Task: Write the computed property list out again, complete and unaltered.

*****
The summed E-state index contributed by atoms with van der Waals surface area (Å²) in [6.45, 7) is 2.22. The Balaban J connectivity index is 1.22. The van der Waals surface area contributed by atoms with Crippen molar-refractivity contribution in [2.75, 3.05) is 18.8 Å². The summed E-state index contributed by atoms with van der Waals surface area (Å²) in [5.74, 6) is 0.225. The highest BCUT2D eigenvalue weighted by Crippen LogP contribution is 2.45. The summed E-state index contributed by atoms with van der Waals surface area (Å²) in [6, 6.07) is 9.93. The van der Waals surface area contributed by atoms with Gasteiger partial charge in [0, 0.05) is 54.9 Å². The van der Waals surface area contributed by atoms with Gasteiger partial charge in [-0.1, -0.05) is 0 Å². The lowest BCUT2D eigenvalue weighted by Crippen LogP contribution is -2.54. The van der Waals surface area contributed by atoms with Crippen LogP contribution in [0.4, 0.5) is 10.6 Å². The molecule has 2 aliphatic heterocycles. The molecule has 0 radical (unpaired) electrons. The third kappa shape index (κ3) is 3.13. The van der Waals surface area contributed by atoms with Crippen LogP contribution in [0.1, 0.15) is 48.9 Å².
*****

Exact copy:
The summed E-state index contributed by atoms with van der Waals surface area (Å²) in [6.45, 7) is 2.22. The Balaban J connectivity index is 1.22. The van der Waals surface area contributed by atoms with Crippen molar-refractivity contribution in [2.75, 3.05) is 18.8 Å². The summed E-state index contributed by atoms with van der Waals surface area (Å²) in [5.74, 6) is 0.225. The highest BCUT2D eigenvalue weighted by Crippen LogP contribution is 2.45. The summed E-state index contributed by atoms with van der Waals surface area (Å²) in [6, 6.07) is 9.93. The van der Waals surface area contributed by atoms with Gasteiger partial charge in [0, 0.05) is 54.9 Å². The van der Waals surface area contributed by atoms with Gasteiger partial charge in [-0.1, -0.05) is 0 Å². The lowest BCUT2D eigenvalue weighted by Crippen LogP contribution is -2.54. The van der Waals surface area contributed by atoms with Crippen LogP contribution in [0.4, 0.5) is 10.6 Å². The molecule has 2 aliphatic heterocycles. The molecule has 0 radical (unpaired) electrons. The third kappa shape index (κ3) is 3.13. The van der Waals surface area contributed by atoms with Crippen LogP contribution in [0.1, 0.15) is 48.9 Å².